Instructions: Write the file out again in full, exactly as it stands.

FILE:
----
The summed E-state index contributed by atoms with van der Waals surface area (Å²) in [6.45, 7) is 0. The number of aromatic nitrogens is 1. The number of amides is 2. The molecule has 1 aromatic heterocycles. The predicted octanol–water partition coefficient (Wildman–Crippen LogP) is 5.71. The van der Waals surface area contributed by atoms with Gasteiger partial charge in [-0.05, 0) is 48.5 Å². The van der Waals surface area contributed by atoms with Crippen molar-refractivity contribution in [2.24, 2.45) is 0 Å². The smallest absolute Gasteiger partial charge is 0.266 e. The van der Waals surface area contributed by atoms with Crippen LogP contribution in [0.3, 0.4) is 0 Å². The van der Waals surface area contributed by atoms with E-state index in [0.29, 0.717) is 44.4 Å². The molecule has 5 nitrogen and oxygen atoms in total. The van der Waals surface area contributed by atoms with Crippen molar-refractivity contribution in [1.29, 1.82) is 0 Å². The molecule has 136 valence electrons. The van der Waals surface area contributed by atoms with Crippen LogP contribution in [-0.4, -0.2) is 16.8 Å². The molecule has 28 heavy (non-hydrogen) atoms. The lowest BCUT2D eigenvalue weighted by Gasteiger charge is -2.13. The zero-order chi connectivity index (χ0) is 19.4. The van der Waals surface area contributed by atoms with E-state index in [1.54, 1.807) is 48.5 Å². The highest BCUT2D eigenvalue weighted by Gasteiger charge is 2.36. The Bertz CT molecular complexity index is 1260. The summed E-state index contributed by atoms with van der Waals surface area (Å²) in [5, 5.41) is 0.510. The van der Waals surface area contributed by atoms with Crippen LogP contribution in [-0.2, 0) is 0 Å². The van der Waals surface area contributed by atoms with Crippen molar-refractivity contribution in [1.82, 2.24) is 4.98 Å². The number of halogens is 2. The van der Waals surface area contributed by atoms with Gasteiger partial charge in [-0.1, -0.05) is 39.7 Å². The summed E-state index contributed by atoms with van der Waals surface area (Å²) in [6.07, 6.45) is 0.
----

The summed E-state index contributed by atoms with van der Waals surface area (Å²) in [6.45, 7) is 0. The number of aromatic nitrogens is 1. The number of amides is 2. The molecule has 1 aromatic heterocycles. The predicted octanol–water partition coefficient (Wildman–Crippen LogP) is 5.71. The van der Waals surface area contributed by atoms with Gasteiger partial charge in [-0.05, 0) is 48.5 Å². The van der Waals surface area contributed by atoms with Crippen molar-refractivity contribution in [2.24, 2.45) is 0 Å². The smallest absolute Gasteiger partial charge is 0.266 e. The van der Waals surface area contributed by atoms with Crippen LogP contribution in [0.3, 0.4) is 0 Å². The van der Waals surface area contributed by atoms with E-state index in [0.29, 0.717) is 44.4 Å². The molecule has 5 nitrogen and oxygen atoms in total. The van der Waals surface area contributed by atoms with Crippen molar-refractivity contribution in [1.29, 1.82) is 0 Å². The molecule has 136 valence electrons. The van der Waals surface area contributed by atoms with Crippen LogP contribution in [-0.4, -0.2) is 16.8 Å². The molecule has 28 heavy (non-hydrogen) atoms. The lowest BCUT2D eigenvalue weighted by Gasteiger charge is -2.13. The zero-order chi connectivity index (χ0) is 19.4. The van der Waals surface area contributed by atoms with E-state index in [1.54, 1.807) is 48.5 Å². The highest BCUT2D eigenvalue weighted by Gasteiger charge is 2.36. The Bertz CT molecular complexity index is 1260. The summed E-state index contributed by atoms with van der Waals surface area (Å²) in [5, 5.41) is 0.510. The van der Waals surface area contributed by atoms with Crippen LogP contribution in [-0.2, 0) is 0 Å². The van der Waals surface area contributed by atoms with Crippen molar-refractivity contribution in [1.82, 2.24) is 4.98 Å². The number of halogens is 2. The van der Waals surface area contributed by atoms with Gasteiger partial charge in [-0.1, -0.05) is 39.7 Å². The summed E-state index contributed by atoms with van der Waals surface area (Å²) in [6.07, 6.45) is 0.